Tag: bobcat

Sunday Cats: Eurasian Lynx Captured On Long Island, ‘Loneliest Cat’ Has Been Returned To Shelter Twice

The saga of a “big cat” spotted on Long Island this week has come to an end with the animal’s capture.

Authorities believe the cat is a Eurasian Lynx and was a pet who escaped or was abandoned by his owner. The frightened feline was first spotted on Wednesday in Central Islip, Long Island, a suburb that stretches for 118 miles just south of New York City.

“Scared the daylights out of me,” Diane Huwer, a self-proclaimed cat lover who was the first to encounter the lynx, told the local ABC affiliate.

The area encompasses two counties and is one of the most densely populated places in the U.S. with more than 7.6 million people. It’s one of the worst places in the world for a wild cat to be abandoned, with heavy traffic, ubiquitous environmental noise and endless shopping plazas surrounded by labyrinthine residential neighborhoods.

It’s illegal to own wild animals in New York, and the cat’s “owner” likely would have kept it without a proper enclosure to avoid attention from authorities.

The lynx’s sightings made the headlines in the New York papers, as well as coverage by local TV news and online publications. It went viral on social media, with users trying to determine what kind of cat it was from the handful of blurry photos witnesses were able to snap. Some media coverage suggested it was a true big cat. (Here at PITB, we thought it was possibly a Savannah cat or an American lynx.)

lynxleonardo
Authorities said the Eurasian Lynx was clearly socialized and wasn’t aggressive when they finally caught him. Credit: SPCA

Local authorities searched fruitlessly for three days and were about to give up early Saturday morning when someone spotted the wild cat in a residential neighborhood and called police.

The hungry feline was pawing through garbage cans next to a house in Central Islip. Authorities said the young lynx was friendly and socialized to humans.

“He was rubbing his face on the cage, looked like he was a friendly cat and from the tips we’ve gotten,” Frankie Floridia of Strong Island Animal Rescue said. “It seems these people have had him since he was a baby.”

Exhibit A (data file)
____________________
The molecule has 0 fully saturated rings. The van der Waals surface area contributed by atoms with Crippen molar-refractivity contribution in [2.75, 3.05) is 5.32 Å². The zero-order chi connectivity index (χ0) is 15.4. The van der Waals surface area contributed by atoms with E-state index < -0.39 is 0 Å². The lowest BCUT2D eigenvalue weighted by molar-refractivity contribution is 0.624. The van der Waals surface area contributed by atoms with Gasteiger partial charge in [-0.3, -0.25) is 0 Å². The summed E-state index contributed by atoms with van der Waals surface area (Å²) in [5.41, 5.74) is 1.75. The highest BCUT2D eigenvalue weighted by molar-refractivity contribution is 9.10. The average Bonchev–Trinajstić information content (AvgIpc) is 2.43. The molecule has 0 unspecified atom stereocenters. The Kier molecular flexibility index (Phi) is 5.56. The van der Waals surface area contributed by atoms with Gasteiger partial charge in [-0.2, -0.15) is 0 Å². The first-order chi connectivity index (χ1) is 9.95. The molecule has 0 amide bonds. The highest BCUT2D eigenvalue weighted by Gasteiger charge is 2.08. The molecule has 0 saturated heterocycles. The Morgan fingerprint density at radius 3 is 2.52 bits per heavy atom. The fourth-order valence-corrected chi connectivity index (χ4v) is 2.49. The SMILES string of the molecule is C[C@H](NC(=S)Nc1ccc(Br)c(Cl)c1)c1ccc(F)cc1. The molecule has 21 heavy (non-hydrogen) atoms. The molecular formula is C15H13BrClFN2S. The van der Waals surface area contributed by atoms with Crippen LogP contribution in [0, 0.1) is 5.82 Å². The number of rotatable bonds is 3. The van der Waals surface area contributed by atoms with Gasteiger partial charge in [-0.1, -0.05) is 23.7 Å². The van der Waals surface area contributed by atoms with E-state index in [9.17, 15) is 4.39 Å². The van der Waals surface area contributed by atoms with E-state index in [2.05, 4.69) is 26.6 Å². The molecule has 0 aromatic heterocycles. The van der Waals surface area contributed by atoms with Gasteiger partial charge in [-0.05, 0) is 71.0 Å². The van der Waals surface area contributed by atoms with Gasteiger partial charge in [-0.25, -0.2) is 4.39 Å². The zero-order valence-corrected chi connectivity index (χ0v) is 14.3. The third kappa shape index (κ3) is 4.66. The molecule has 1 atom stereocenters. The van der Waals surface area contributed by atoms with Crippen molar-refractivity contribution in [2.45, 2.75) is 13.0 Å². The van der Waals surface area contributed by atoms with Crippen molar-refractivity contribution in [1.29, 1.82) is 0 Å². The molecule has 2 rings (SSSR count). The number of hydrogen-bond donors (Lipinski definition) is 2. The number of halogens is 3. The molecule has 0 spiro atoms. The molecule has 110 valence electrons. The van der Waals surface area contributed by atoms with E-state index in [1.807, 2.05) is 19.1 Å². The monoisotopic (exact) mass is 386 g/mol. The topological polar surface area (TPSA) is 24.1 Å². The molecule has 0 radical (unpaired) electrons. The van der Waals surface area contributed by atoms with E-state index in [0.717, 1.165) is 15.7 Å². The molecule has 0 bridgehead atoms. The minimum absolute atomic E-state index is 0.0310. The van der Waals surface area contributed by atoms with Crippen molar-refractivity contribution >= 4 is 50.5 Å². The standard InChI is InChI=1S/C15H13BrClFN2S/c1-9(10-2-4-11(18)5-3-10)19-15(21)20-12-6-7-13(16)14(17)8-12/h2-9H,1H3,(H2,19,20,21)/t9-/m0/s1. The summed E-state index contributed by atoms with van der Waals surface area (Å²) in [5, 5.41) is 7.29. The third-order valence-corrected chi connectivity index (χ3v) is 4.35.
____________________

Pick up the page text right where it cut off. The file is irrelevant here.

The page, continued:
Veterinarians have named the lynx Leonardo de Catbrio and said he’s about a year old. Despite his ordeal, the 40-pound cat was not malnourished or dehydrated, and the vets who gave him a check-up said he’s in good health. They’re waiting on lab results to confirm his species.

“Someone obviously had it as a pet,” the SPCA’s Roy Gross told Newsday. “These are wild animals, not the type of animals anyone should have. … They don’t belong in captivity this way.”

In the meantime, police, the state Department of Environmental Conservation and the SPCA are looking for Leonardo’s “owner,” who faces misdemeanor charges and a fine of up to $1,000 if he or she is convicted. They’re sure to have questions about how the person acquired a wild cat, let alone a non-native species. It’s been illegal to “import” wild animals since the Wildlife Act of 1976, and the illegal wildlife market has been a scourge on law enforcement and conservationists alike.

“I know everybody wants something that’s exotic,” Gross said. “They want something cool. It’s not cool.”

Header image of Eurasian Lynx courtesy of Pexels

A lonely cat in the UK needs a forever home

Eleven is a silver tabby who’s been returned to the shelter twice by would-be adopters, and staff at the shelter are appealing to the public to find her a forever home with patient humans.

The four-year-old with bright green eyes has been with Battersea Cats and Dogs in south London since April. Her rescuers say she takes a while to adjust to new surroundings, and they believe that’s why Eleven was returned twice within days. If Eleven’s failed adopters had been more patient, shelter staff said, they would  have discovered she’s a loving lap cat once trust is established.

Eleven the Cat
Eleven the Cat takes a while to warm up to new people. Credit: Battersea Cats and Dogs

They hope to place her in an “understanding home” with people who “will give her the time and space to settle in, as she would be a wonderful addition to a home.”

“Eleven needs her own space when she’s settling in, so she can hiss and swipe if pushed into interactions that she is not ready for,” a shelter spokesman told the Mirror. “She expects respect, but once given she will reward you with plenty of love. She is a super clever cat, who enjoys learning and she will sit on command for a treat of course.”

The Most Important Cat Study Ever Has Been Completed, And The Results Are In

The last decade has seen something of a renaissance in cat-related research, with insightful studies about feline behavior coming from researchers in the US and Japan.

On the other hand there’s been a glut of research into feline predatory impact and public policy, and the majority of those studies have been deeply flawed. They’re based on suspect data and tainted by the interests of people who are more interested in blaming cats for killing birds than they are in learning about the real impact of domestic felines on local wildlife.

Those studies have all taken extreme shortcuts — using data that was collected for entirely different studies, for example, or handing out questionnaires that at best lead to highly subjective and speculative “data” on how cats affect the environment.